In the growing conflict between China and the U.S. over hacking attacks, the landscape has shifted, thanks to a 74-page report (PDF) by security firm Mandiant that painstakingly lays out some of the best evidence yet that proves China’s involvement in a string of attacks dating back seven years. While the report answers many questions about China’s involvement, it also raises important new issues.
What is striking about the report is the seeming lack of sophistication on the part of the Chinese hackers. From the data, one would conclude that the Chinese were able to compromise computers by simply sending targeted employees e-mails with a nasty payload—a program that can remotely control their machines. That is essentially the same style of attack virus authors used back in the 1990s. It is an exploit known to most security professionals and it’s one that is easy to guard against. Apparently, there has been no need for the Chinese to use more advanced tools to compromise their targets.
The U.S. government and companies operating in the U.S. should pause to reflect on the fact that such basic hacking techniques have been so successful. (The report also gives China’s military a lot to think about as it relates to their operational security and how they can do better.) The first reaction is shock and embarrassment. As we move beyond those emotions to take action, we must proceed with caution and skepticism before we blindly swallow proposed solutions to this problem. While it is apparent that U.S. companies must get better at defending against cyber attacks, the solutions proposed by government officials are too often based on convoluted new laws that could trample on Internet freedoms, all in the name of protecting us from our nation’s latest boogeyman.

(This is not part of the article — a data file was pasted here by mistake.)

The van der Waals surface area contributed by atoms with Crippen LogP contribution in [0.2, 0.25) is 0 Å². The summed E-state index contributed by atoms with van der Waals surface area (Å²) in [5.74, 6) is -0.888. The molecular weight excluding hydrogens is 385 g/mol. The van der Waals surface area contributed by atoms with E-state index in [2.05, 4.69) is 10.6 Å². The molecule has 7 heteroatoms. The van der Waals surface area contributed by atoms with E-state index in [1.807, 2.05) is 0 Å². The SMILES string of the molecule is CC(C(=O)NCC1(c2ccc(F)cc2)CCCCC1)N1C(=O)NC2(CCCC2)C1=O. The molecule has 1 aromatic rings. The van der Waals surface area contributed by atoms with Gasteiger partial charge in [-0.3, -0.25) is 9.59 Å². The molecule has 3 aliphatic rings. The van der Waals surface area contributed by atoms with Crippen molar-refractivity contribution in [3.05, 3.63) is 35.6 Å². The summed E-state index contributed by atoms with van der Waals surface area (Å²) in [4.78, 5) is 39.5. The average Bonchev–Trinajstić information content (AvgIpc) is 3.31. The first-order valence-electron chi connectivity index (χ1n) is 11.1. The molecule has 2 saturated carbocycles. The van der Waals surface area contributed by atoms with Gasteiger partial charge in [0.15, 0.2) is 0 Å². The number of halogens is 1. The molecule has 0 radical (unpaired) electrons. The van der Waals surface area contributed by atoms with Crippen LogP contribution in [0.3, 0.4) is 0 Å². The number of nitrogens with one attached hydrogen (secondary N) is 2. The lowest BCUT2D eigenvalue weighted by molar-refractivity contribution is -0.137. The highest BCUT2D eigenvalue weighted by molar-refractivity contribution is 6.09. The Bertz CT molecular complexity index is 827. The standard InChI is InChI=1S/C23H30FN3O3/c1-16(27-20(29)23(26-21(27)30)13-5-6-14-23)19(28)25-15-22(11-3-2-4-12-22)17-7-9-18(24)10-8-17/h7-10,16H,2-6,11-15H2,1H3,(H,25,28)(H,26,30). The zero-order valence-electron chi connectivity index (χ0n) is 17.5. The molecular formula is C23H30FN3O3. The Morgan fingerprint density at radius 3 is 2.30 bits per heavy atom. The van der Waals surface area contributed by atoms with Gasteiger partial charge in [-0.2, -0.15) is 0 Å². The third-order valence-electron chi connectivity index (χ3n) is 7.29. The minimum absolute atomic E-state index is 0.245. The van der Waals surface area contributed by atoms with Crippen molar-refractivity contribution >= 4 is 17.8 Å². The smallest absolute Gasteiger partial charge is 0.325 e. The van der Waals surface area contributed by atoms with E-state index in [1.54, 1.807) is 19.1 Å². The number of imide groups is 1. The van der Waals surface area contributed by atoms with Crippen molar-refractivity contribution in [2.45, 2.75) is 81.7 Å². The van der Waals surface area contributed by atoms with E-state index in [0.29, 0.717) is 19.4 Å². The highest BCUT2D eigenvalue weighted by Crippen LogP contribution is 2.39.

The Cybersecurity Act of 2012, for example, contained numerous proposed provisions, many of which the Electronic Frontier Foundation—among others—thought overstepped any government right to monitor private communications. The good news is that most of these proposals were defeated, but they keep resurfacing in different ways that go too far and infringe on private citizens’ rights. What we really need is to hold technology companies to higher standards of security so they don’t produce the next vulnerable version of Java (ORCL) or an insecure SCADA system that is easy to take over, allowing control of industrial machines that run our power plants and other critical infrastructure.
Laws will never replace the ultimate accountability of organizations that must make security a priority—from the chief executive officer on down. Security reporting should be mandated, as with other aspects of a business such as financial reports. In regularly scheduled updates, CEOs should communicate about security improvements made to the organization, or about risky incidents. CEOs do not need to become experts in these things any more than they must become experts in how their products or services are built from end-to-end, but they need to learn the metrics and, more important, make sure they have someone on the payroll responsible for security in a relationship of trust and accountability.
Those organizations with senior managers who lead a culture of security and accountability—not just as lip service but as a factor no less important than the quarterly numbers—will have stronger security. Those who do not will soon show up in the headlines.